It has been the overused catch-cry of the Rugby League Twitterati of late that the game is dead or, at the very least, breathing its last. It is typically nothing more than a look-at-me moan that shows little understanding of the sport’s history in either Australia or the UK.
There is one element of the game, though, that is very much at a crossroads following Australia and New Zealand’s decision to pull out of the Rugby League World Cup later this year, for this is the culmination of a long-held disinterest-bordering-on-contempt Australian rugby league has held for the international game. What could have been a watershed week for international rugby league with the announcement that the 2032 Olympics would be held in the league heartland of Brisbane has turned into another unnecessary self-inflicted drama.
One of the great tropes to which those who deride rugby league retreat is that the game lacks a true international presence. While there have certainly been sporadic jabs at those knocks – most recently, the rise and rise of Tonga following the last World Cup and the Toronto Wolfpack experiment – the game has essentially been contained to its traditional heartlands.
The news that Brisbane will host the 2032 Games should have been viewed by the Australian Rugby League Commission (ARLC) and the rugby league world as a major opportunity to take the game to the world. Brisbane is the world capital of rugby league, but the decision to castrate the World Cup shows just how blinkered powerbrokers in the game are and just how little care they have for opening the game to the world.
Australia and New Zealand – the only nations to lift the World Cup since 1972 – announced on Thursday that they would not be participating in this year’s tournament based on “safety, health and wellbeing” concerns. It is the flashpoint of a cold war between southern hemisphere powerbrokers who did not want the World Cup to proceed as scheduled this year and UK organisers who were steadfast that the show must go on.
The NRL and Australian clubs have essentially held the international game to ransom and when the International Rugby League did not accede to requests to delay the tournament, they pulled the trigger and implemented the nuclear option.
Under the cover of Covid, the ARLC and New Zealand Rugby League (NZRL) are refusing to send teams to what should be the jewel in the rugby league crown, robbing the tournament of its biggest names and its two most successful nations. It is a weak justification for such a monumental move that has the real potential to end international rugby league.
Covid continues to have a major impact across the world but the UK has clearly demonstrated an ability to host major sporting events. In the past month England has hosted the Euro 2020 final, Wimbledon, the Open Championship and the British Grand Prix, true international events all operated under strict health and safety protocols. There were no notable issues when it came to athlete health or safety.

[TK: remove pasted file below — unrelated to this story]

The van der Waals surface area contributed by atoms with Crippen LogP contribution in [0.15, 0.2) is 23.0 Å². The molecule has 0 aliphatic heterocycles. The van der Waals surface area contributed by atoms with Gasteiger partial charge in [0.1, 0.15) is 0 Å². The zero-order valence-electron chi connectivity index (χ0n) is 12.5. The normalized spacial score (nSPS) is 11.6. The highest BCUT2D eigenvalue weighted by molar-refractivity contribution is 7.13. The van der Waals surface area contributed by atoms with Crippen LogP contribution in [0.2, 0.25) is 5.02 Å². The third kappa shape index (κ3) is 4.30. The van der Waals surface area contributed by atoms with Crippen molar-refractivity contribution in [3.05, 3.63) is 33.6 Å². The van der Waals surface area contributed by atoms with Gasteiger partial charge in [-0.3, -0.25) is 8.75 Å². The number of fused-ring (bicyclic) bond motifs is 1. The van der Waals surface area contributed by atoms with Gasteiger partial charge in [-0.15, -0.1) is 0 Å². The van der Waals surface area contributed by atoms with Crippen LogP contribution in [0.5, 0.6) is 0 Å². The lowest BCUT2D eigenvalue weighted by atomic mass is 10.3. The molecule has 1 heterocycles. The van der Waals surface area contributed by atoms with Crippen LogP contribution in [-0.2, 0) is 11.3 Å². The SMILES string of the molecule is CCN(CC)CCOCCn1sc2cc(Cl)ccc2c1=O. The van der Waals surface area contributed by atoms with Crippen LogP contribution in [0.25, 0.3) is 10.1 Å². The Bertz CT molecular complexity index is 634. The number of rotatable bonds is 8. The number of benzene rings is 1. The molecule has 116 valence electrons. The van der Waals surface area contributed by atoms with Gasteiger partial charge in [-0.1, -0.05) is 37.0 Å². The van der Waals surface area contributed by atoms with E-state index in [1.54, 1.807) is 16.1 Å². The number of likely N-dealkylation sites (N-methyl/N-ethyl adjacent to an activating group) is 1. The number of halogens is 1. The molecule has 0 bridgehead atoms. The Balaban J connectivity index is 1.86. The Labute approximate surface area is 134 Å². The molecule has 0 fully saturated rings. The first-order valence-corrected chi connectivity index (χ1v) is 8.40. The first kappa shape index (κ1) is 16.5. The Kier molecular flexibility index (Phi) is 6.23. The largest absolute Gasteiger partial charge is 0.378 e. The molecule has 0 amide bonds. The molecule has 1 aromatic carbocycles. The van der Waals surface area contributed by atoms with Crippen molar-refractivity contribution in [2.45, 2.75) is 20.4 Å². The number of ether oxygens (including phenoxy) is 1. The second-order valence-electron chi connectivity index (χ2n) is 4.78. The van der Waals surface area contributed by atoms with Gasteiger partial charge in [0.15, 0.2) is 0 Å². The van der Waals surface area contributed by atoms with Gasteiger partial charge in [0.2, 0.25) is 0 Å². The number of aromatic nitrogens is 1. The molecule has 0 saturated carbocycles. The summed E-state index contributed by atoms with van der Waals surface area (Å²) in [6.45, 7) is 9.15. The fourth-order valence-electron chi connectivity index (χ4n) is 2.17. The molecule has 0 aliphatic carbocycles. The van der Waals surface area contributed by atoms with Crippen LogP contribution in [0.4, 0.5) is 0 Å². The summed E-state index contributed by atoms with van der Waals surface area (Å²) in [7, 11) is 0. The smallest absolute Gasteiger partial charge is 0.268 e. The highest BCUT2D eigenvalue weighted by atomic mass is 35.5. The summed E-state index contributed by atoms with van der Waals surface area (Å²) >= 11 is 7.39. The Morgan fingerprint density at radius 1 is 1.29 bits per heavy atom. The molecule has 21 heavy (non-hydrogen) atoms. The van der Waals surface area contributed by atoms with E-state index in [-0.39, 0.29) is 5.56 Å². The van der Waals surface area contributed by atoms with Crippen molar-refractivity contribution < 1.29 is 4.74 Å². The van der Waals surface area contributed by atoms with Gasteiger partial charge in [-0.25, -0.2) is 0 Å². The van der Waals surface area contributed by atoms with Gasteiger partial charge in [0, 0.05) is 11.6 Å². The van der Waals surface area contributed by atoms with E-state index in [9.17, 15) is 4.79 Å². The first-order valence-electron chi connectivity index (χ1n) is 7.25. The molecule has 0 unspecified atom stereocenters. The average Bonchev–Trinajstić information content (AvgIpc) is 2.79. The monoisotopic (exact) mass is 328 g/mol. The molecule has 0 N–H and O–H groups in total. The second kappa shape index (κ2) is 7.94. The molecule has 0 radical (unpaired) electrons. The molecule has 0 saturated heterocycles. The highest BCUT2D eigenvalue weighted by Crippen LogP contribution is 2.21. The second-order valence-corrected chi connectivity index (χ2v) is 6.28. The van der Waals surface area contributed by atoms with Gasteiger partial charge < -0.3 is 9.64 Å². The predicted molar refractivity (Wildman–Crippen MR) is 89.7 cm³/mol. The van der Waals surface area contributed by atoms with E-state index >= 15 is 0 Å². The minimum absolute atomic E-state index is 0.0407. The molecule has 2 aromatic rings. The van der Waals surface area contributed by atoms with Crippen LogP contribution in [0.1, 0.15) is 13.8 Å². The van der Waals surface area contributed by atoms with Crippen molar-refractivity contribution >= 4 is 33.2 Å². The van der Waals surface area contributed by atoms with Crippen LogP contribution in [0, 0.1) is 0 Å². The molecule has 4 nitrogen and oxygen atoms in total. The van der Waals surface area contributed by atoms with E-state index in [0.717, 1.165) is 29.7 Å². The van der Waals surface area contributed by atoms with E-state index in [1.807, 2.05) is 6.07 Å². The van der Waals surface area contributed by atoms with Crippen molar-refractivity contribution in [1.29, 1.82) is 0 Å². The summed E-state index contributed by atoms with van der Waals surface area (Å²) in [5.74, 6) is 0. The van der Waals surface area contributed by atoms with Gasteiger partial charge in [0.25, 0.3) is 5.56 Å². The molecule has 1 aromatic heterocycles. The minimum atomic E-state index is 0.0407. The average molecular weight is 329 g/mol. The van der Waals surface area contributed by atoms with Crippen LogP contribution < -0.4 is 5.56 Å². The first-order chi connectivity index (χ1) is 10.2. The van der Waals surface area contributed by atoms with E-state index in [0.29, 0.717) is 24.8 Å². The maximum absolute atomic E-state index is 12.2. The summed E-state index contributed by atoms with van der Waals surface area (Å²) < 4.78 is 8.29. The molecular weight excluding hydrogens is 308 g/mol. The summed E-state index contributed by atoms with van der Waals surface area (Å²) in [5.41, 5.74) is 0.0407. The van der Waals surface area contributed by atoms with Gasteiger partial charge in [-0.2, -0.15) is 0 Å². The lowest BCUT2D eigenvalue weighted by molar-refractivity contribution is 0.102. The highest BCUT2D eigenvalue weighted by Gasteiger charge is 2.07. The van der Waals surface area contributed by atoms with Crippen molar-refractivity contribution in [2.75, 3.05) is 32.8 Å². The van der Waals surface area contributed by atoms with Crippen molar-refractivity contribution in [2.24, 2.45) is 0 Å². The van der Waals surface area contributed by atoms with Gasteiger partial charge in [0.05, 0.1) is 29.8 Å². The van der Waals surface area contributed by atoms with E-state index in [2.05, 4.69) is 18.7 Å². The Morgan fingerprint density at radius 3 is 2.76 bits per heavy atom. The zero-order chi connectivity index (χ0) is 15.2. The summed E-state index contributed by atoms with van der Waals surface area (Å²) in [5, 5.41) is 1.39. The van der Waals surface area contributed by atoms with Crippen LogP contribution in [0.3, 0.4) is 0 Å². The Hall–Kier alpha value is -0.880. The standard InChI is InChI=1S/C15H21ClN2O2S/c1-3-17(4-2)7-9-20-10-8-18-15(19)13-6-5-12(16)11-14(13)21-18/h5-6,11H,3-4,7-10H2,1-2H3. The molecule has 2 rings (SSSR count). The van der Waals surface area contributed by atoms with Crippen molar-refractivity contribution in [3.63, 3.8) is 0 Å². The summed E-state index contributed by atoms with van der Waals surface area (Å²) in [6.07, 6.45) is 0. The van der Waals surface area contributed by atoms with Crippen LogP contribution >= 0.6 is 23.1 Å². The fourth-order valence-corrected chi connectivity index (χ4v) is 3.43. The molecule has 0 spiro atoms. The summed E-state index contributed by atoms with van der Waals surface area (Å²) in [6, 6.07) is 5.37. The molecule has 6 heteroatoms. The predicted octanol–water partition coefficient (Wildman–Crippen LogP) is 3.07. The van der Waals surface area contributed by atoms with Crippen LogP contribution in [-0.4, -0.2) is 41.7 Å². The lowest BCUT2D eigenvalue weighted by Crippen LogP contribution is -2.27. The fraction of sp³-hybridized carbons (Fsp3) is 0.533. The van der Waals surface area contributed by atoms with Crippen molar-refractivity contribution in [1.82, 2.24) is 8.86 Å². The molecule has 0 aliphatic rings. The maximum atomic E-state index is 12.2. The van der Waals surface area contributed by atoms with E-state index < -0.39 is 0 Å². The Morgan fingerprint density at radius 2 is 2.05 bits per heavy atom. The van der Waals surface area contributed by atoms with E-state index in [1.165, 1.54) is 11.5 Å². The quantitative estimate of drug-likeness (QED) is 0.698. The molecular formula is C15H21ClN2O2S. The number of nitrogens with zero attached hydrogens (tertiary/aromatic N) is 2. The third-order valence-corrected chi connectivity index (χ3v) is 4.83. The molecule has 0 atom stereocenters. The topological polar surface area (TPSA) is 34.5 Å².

There is little doubt that Covid has been used as a smokescreen by powerful Australian clubs and administrators to further undermine an element they consider obtrusive and costly. International rugby league, once prized in Australia and New Zealand, now runs a distant third behind the club game and State of Origin in the southern hemisphere.
The positioning of international rugby league in the Australian pecking order is nothing new. It was trending downwards by the mid-1980s for a number of reasons – the power of NRL clubs being at the top of that list – and the gulf is widening. But even the most ardent detractor of the international game would find withdrawing from a World Cup astonishing.
While it has been cast as a health and safety matter, this is nothing more than a power play by Australian clubs wanting to ensure their players get an off-season and are ready to roll in 2022.
This was barely disguised opportunism with little consideration being given to the true long-term sustainability of the sport. Rugby league will never die – its resilience should never be understated – but it will also never be all it could be because it can never overcome self-interest and a short-term focus.
World Cup organisers are now in an awful position. Proceed without the two biggest nations and two of the biggest three draws or kowtow to Australian clubland, further compromising the international game.
Following New Zealand’s shock win at the 2008 World Cup, there have been significant opportunities to grow and foster the international game. Popularity in New Zealand soared. Pacific Tests were introduced and for the first time the likes of Fiji, Samoa and Tonga had NRL players en masse turn out.
Tonga emerged as a powerhouse at the 2017 World Cup and went on to defeat Australia a year later. A revival of the Kangaroo Tour concept was mooted. With no strategy and a reliance on the generosity of Australian clubs though, all hope quickly gets snuffed out.
So it is again.
This is a devastating week for rugby league. The international game is now on life support. Sadly, once again, it is short-term self-interest that put it there.